Words Matter: Using Inclusive Language Enables Better Therapeutic Relationships

Words Matter: Using Inclusive Language Enables Better Therapeutic Relationships

Anne Katz, PhD, RN, FAAN

Aug 17, 2016

Not infrequently, I have to call a patient whom I don’t know. I receive referrals from all members of the oncology team at our institution and beyond and I usually make the call to the patient to book the initial appointment. I have just basic information about the person: name, age, type of cancer, and contact information, nothing more.

I am sensitive to language and the way we use it in health care; as the editor of the Oncology Nursing Society’s premier research journal, the Oncology Nursing Forum, and as a sexuality counselor, words are my business and the tools I use to educate, inform, and disseminate knowledge.

The conversation typically goes like this:

Me: “Hello, can I speak with Mr./Ms. X please?”

Patient: “This is Y. X.”

Me: “Hello, Mr./Ms. X. My name is Anne Katz and I’m calling from the cancer clinic. I received a referral from Dr. B. to see you and I would like to set up an appointment. Would it be convenient for you to come to the cancer center on the 12th of September at 10 am?”

Patient: “Uh, sure. Let me just check my calendar… yeah, that looks okay.”

Me: “Good. Please bring your partner with you to this appointment.”

A couple of things happen after my use of the word “partner.” Some people merely say “okay” and that is the end of the call. Others, often elderly patients, say, “Do you mean my wife/husband?” and I affirm that yes, they are please to bring their wife/husband with them. But every now and then there is a slight hesitation, a brief pause, and the person says, “Oh, sure, I’ll bring him/her.” And I breathe a sigh of relief because in that hesitation was affirmation that the patient’s partner is of the same sex, and I did not mess things up.

The latter conversation happened a couple of weeks ago. When the patient arrived for his appointment, his male partner was with him. Before we could start talking about the reason for the visit with me, the patient expressed his appreciation for my use of “partner.” He told me that with just that one word, he felt recognized and comfortable and he was looking forward to our work together. He said that he felt recognized because I did not assume that his partner was a woman and he was then comfortable to discuss any and all things with me, which he did.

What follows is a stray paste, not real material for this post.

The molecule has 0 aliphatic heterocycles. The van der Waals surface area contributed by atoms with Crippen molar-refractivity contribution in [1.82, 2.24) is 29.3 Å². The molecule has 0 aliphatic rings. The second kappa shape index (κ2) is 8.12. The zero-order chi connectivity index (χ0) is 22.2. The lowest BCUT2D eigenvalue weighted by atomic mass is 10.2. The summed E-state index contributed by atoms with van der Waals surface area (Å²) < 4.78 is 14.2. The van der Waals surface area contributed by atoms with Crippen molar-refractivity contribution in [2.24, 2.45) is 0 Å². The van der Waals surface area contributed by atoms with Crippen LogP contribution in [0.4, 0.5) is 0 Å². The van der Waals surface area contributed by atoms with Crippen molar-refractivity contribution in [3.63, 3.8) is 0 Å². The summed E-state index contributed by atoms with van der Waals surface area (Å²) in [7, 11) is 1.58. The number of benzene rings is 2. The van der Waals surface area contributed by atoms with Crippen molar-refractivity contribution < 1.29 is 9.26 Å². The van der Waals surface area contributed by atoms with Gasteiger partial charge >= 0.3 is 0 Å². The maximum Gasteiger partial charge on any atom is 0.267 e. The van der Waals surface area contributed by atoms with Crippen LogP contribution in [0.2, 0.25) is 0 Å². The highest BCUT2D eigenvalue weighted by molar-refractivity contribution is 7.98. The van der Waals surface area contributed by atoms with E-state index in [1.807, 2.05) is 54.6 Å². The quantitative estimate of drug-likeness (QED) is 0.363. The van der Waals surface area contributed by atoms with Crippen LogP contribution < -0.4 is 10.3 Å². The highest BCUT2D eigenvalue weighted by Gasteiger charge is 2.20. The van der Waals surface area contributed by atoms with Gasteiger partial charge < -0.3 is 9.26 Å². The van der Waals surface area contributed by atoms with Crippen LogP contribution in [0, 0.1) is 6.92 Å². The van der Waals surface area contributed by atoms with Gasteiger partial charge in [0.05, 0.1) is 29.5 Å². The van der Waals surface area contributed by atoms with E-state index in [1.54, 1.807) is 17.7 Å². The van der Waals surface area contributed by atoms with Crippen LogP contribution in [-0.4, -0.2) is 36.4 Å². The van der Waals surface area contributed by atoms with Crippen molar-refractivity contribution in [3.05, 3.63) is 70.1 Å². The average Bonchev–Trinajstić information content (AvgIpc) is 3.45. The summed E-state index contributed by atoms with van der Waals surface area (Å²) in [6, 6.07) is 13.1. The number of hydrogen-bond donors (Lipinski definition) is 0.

Heterosexism in its mildest form is the assumption that all people are attracted to and in opposite-sex relationships and that this is the cultural and social norm. At the other end of the spectrum is homophobia, which implies irrational hatred and fear of those who identify as gay or lesbian. Many health care workers are not aware that their words and actions are heterosexist and create a barrier to providing holistic care. I have often been challenged when talking about this with my colleagues. The most frequent statement I hear is, “I treat everyone the same. Why should I treat gays or lesbians differently?”

The simple answer is that our gay and lesbian patients are different and their experience of life and health care in particular has in many instances been different. They report less satisfaction with their oncology care,1 experience discrimination in the health care setting from heterosexist attitudes and practices,2 and oncology care providers show lack of knowledge about gay/lesbian sexuality and the impact of cancer on these.3 While most oncology care providers state that they feel comfortable treating gay and lesbian patients, less than 50% answered knowledge questions correctly and only 26% routinely asked about sexual orientation when taking a health history.4

With just the word “partner,” I opened the door to a more meaningful relationship with this man and his partner. They were able to ask me specific questions about sexual functioning after treatment for prostate cancer that were meaningful and useful to them. The patient felt comfortable bringing his partner with him to the appointment instead of excluding him or wondering if they would be judged.

Words can harm and words can heal. They can also create bridges to a therapeutic relationship that makes a significant difference to our patients; we need to use them with care.


  1. Fish J, Williamson I. Exploring lesbian, gay and bisexual patients' accounts of their experiences of cancer care in the UK. Eur J Cancer Care (Engl). 2016. Epub ahead of print. doi:10.1111/ecc.12501.
  2. Jabson JM, Kamen CS. Sexual minority cancer survivors' satisfaction with care. J Psychosoc Oncol. 2016;34:28-8. doi:10.1080/07347332.2015.1118717.
  3. Rose D, Ussher JM, Perz J. Let's talk about gay sex: gay and bisexual men's sexual communication with healthcare professionals after prostate cancer. Eur J Cancer Care (Engl). 2016. Epub ahead of print. doi:10.1111/ecc.12469.
  4. Shetty G, Sanchez JA, Lancaster JM, et al. Oncology healthcare providers' knowledge, attitudes, and practice behaviors regarding LGBT health. Patient Educ Couns. 2016. Epub ahead of print. doi:10.1016/j.pec.2016.05.004.


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